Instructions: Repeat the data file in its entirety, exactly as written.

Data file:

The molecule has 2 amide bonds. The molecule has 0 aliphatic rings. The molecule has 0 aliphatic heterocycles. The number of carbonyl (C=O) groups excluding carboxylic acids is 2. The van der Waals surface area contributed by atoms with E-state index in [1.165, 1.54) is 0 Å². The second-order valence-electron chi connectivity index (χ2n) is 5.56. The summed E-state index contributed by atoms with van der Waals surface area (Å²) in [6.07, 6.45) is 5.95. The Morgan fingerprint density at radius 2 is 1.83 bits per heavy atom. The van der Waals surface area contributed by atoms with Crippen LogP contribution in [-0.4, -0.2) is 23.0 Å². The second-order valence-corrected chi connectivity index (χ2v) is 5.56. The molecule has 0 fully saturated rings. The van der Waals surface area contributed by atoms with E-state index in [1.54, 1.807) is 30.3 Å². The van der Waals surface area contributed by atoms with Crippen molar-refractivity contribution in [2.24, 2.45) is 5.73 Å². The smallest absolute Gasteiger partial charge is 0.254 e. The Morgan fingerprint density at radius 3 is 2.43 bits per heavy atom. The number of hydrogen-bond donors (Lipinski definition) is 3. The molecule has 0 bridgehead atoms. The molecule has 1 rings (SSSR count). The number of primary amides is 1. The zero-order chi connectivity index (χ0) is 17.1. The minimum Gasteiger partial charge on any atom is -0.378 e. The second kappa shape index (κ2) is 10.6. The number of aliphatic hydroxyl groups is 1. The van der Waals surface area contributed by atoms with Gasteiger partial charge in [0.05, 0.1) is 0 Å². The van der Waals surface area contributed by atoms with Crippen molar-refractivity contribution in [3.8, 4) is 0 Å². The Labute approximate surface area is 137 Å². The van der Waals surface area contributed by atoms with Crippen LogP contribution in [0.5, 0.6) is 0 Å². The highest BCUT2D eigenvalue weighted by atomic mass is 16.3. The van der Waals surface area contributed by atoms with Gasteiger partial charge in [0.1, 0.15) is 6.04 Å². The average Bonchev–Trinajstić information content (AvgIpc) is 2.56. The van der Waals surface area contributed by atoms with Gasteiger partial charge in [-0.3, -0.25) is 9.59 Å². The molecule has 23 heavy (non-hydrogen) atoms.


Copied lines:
The molecule has 2 amide bonds. The molecule has 0 aliphatic rings. The molecule has 0 aliphatic heterocycles. The number of carbonyl (C=O) groups excluding carboxylic acids is 2. The van der Waals surface area contributed by atoms with E-state index in [1.165, 1.54) is 0 Å². The second-order valence-electron chi connectivity index (χ2n) is 5.56. The summed E-state index contributed by atoms with van der Waals surface area (Å²) in [6.07, 6.45) is 5.95. The Morgan fingerprint density at radius 2 is 1.83 bits per heavy atom. The van der Waals surface area contributed by atoms with Crippen LogP contribution in [-0.4, -0.2) is 23.0 Å². The second-order valence-corrected chi connectivity index (χ2v) is 5.56. The molecule has 0 fully saturated rings. The van der Waals surface area contributed by atoms with E-state index in [1.54, 1.807) is 30.3 Å². The van der Waals surface area contributed by atoms with Crippen molar-refractivity contribution in [2.24, 2.45) is 5.73 Å². The smallest absolute Gasteiger partial charge is 0.254 e. The Morgan fingerprint density at radius 3 is 2.43 bits per heavy atom. The number of hydrogen-bond donors (Lipinski definition) is 3. The molecule has 0 bridgehead atoms. The molecule has 1 rings (SSSR count). The number of primary amides is 1. The zero-order chi connectivity index (χ0) is 17.1. The minimum Gasteiger partial charge on any atom is -0.378 e. The second kappa shape index (κ2) is 10.6. The number of aliphatic hydroxyl groups is 1. The van der Waals surface area contributed by atoms with Gasteiger partial charge in [0.05, 0.1) is 0 Å². The van der Waals surface area contributed by atoms with Crippen molar-refractivity contribution in [3.8, 4) is 0 Å². The Labute approximate surface area is 137 Å². The van der Waals surface area contributed by atoms with Crippen LogP contribution in [0.5, 0.6) is 0 Å². The highest BCUT2D eigenvalue weighted by atomic mass is 16.3. The van der Waals surface area contributed by atoms with Gasteiger partial charge in [0.1, 0.15) is 6.04 Å². The average Bonchev–Trinajstić information content (AvgIpc) is 2.56. The van der Waals surface area contributed by atoms with Gasteiger partial charge in [-0.3, -0.25) is 9.59 Å². The molecule has 23 heavy (non-hydrogen) atoms.